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Bedside foraging in the domestic dog. Bedside foraging in the domestic dog.

By Drummond, A.E.
Vancouver Institute of Obscure Veterinary studies, Canada.

The relationship between the domestic dog and their human companions is a delicate balancing act. Too much evidence of intelligence and ability on the part of the dog may result in having to contribute to the economic base of the pack. Such activities may severely detract from mouse hunting and sun bathing. On the other hand too much dominance on the part of the human will lead to the droopy tail syndrome in the dog and the consequent unbearable guilt which humans seek to avoid.

The relationship that develops is established and maintained by the performance of a number of rituals and conditioned behaviours. The humans initiate some of these but most are instigated by the dogs. Perhaps the most important of these rituals are those associated with the people bed - the pack nest in the eyes of the dog. Studies have shown that dogs that are banned from the pack nest tend to develop undesirable behaviours. Growl and Growl (1928) present a review of the tickle abhorrence, sofa biting, food avoidance and underwear stealing behaviours shown by dogs so treated. Dogs that feel that they have a rightful place in the pack nest, but are denied it, have been shown to be energetic, odd, and prone to excessive leg humping, crow chasing and fence barking (Howl & Nosh 1889).
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This array of correlates with pack nest rituals has stimulated considerable interest and a number of authors have detailed various aspects of pack nest rituals eg Bone 1995, Stink & Pong 1999, Poop et al. 2001. One area to date that has not seen any research is that of bedside foraging behaviour. As feeding behaviour is an important part of a dog’s response to its world and also a useful manipulative tool for the human, it was deemed important to investigate this here-to-fore-neglected area.

Food type and location of the food being the most important parameters involved, we hypothesised that there was a direct relationship between food type and location where the food was consumed.

In order to test this hypothesis we chose the already established ritual where the dog consumed oats porridge on the left hand side of the bed. Typically the dog would readily accept porridge offered by the occupant of the left side of the bed. In order to test our hypothesis the occupant of the right side of the bed repeatedly offered porridge to the dog. On ten consecutive occasions the dog refused the porridge offered to him on the right side of the bed. The dog would briefly sniff the porridge then narrow his eyes, turn his head away and step backwards. He would then go around to the left side of the bed and eagerly accept and consume with evident enjoyment, the same porridge he had previously refused. It is important to note that the dog would happily consume buttered toast soldiers and energy bars on the right side of the bed.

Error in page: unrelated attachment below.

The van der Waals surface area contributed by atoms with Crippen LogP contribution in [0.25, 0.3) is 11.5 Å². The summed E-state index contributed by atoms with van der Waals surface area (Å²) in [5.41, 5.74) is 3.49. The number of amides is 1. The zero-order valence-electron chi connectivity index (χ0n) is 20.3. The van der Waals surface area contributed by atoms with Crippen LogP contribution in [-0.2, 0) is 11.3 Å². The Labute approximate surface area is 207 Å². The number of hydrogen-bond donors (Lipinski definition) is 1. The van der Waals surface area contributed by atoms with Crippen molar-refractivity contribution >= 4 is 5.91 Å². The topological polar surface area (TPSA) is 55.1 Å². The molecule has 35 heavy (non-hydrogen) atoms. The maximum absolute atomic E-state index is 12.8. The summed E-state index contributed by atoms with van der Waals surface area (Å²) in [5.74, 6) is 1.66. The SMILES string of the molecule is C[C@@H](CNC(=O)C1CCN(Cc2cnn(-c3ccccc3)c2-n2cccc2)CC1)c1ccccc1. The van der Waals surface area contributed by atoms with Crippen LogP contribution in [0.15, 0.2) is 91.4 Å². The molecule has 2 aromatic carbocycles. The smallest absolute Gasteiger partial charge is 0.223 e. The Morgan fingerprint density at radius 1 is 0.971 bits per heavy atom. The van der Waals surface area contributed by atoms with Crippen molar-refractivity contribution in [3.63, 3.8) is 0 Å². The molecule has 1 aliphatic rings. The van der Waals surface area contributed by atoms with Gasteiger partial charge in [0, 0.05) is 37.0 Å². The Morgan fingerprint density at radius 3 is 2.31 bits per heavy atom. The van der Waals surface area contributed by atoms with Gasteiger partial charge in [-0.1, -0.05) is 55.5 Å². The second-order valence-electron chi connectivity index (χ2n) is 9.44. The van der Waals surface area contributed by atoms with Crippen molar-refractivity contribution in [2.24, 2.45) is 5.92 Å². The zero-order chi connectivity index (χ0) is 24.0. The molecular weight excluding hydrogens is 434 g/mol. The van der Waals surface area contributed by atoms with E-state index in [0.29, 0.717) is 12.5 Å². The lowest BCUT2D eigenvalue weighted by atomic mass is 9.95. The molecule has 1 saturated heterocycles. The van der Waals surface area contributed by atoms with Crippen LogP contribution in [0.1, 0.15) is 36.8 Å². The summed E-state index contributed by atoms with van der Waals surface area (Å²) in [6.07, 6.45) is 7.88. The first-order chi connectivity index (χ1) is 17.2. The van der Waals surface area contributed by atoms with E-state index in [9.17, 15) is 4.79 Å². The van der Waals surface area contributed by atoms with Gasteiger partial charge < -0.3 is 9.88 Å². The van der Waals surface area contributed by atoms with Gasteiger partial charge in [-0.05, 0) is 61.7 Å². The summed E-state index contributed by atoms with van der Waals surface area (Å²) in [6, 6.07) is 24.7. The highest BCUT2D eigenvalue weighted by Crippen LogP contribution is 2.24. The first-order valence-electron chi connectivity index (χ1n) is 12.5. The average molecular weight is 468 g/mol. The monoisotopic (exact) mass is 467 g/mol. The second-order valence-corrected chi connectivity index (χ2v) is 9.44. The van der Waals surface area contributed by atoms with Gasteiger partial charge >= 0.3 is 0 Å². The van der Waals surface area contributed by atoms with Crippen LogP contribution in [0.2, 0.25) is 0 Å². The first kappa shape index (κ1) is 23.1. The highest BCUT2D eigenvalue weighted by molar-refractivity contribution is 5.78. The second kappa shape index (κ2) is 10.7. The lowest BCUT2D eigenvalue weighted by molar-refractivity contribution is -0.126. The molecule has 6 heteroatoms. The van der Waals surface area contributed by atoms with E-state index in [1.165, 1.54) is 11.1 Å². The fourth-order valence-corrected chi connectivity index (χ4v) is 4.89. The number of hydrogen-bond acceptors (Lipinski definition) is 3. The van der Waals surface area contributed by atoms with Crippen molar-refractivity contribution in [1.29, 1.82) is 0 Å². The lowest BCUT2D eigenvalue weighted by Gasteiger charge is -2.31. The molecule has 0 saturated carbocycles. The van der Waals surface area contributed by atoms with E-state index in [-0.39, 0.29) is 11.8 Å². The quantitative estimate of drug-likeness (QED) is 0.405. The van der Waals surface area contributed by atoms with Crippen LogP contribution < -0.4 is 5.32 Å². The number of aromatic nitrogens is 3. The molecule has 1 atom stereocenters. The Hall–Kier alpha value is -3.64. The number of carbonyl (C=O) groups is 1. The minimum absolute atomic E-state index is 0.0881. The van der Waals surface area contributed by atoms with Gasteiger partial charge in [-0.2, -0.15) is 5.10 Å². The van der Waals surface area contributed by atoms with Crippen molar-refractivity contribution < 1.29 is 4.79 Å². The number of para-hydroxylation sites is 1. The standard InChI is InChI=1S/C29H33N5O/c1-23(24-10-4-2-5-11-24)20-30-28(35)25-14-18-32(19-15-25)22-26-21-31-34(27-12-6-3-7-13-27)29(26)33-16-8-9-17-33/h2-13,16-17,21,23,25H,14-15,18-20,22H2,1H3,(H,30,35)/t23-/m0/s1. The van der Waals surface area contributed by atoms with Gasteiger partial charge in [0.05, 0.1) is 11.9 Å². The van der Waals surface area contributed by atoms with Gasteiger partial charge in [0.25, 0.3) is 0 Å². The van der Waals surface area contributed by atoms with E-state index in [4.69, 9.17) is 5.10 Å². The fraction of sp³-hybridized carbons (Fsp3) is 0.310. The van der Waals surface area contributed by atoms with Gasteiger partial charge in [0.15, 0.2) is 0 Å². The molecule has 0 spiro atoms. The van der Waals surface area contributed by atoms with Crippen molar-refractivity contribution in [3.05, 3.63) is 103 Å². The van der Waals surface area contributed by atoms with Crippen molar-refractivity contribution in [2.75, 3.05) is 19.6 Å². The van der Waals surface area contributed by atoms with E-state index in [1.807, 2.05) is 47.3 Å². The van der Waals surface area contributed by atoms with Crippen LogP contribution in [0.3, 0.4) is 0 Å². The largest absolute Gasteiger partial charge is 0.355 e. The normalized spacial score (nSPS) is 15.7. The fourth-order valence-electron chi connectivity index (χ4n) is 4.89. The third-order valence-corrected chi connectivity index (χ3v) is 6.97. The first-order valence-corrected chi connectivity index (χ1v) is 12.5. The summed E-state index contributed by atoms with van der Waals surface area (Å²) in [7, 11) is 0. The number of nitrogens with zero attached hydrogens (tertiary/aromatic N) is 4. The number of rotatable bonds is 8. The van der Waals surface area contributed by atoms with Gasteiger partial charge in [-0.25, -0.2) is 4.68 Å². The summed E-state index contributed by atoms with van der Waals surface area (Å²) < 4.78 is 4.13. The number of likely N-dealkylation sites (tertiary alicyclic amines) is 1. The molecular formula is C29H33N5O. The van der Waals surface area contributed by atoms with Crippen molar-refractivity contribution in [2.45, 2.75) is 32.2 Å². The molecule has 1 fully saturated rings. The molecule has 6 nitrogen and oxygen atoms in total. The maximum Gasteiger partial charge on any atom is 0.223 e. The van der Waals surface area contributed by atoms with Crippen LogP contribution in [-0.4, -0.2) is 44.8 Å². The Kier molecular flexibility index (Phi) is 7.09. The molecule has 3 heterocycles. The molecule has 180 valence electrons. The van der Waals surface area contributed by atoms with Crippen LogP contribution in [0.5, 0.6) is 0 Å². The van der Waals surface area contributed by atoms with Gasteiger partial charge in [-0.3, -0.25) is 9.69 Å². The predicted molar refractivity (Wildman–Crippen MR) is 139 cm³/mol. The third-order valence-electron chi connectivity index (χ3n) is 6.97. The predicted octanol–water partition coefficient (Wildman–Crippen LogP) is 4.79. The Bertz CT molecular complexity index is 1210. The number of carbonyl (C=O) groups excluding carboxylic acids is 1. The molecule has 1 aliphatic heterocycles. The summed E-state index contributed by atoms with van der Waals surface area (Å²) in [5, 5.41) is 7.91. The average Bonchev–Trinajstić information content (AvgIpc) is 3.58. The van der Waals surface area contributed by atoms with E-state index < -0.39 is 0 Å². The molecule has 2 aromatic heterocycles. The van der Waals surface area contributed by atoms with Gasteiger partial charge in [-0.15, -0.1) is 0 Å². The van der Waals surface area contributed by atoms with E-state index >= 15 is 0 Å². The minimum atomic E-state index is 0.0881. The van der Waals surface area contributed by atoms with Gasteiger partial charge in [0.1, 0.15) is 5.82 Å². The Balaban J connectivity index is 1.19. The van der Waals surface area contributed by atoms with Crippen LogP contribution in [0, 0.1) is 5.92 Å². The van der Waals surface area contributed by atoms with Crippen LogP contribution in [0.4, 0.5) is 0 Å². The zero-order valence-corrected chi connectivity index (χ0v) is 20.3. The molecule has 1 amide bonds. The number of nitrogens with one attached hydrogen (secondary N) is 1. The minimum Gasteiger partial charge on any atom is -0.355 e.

These results are strongly suggestive of a relationship between type of food and location consumed, specifically that oats porridge will only be consumed on the left side of the bed.

These results are somewhat intriguing and hint at a degree of cognitive complexity unexpected in our furry friends. Furthermore, these results add weight to Roll & Ruff’s (1915) postulation that dogs have an advanced ability to maintain a rigidity of purpose.

As with all studies of foraging behaviour it behoves us to consider the possible adaptive significance of the behaviour demonstrated by our experimental dog. One of the fundamental premises of foraging behaviour is that an animal will maximise its returns for effort expended before moving on to another food source (Eet & Moore 1956). Refusing the porridge on the right side of the bed appears, at first glance, to be maladaptive. However, it is likely that the dog was aware that the person offering him porridge on the right side had always finished their food and had only a small portion to offer him. While at the same time the person on the left side always had a nearly full bowl. So if he stayed and accepted the small portion he might not get as much on the other side, but by refusing the small portion he ensured that he would get more once he had moved - in effect maximising his foraging effort.

An alternative explanation may be that the milk mixed with the porridge may have triggered an association with his puppy suckling behaviour. It is possible that his mother preferred her puppies to suckle from the nipples on the left side of her body and so the dog is responding to this conditioning.

We believe that these results are of considerable significance in elucidating foraging behaviour associated with the pack nest. Furthermore these results have clinical value, particularly with regard to interventions such as Bonding Therapy and NMS (Nutritional Manipulation Strategy).


Bone, G.H. 1995. Pyjama-phobia and the dominant dog. J. of Human Submission 48, 23-30.

Eet, J. and Moore, L.K. 1956. How to eat like a wolf and live like a dog. Annals of Effective Foraging 78, 21-101.

Growl, G. and Growl, R. 1928. The people-bed: playground or war zone? Journal of Canine Family Life 31, 98-116.

Howl, A.A. and Nosh, T. 1889. Freedom and happiness: the dog’s perspective. In: The Zen of a Dog’s Life. Pg. 32-47.

Poop, F., Pounce, S. and Prowl, Z. 2001. “Off the bed” - a review of maladaption in humans and the effect on their canine companions. Canine Neuroscience 26, 90-133.

Roll, W. and Ruff, Q. 1915. Focus, purpose and the pursuit of pleasure; an exploration of addiction in the domestic dog. Journal of Canine Psychiatry 10, 103-123.

Stink, U. and Pong, B.A.D. 1999. Found objects and the pack nest. Dead Fish Reviews 21, 1-56.

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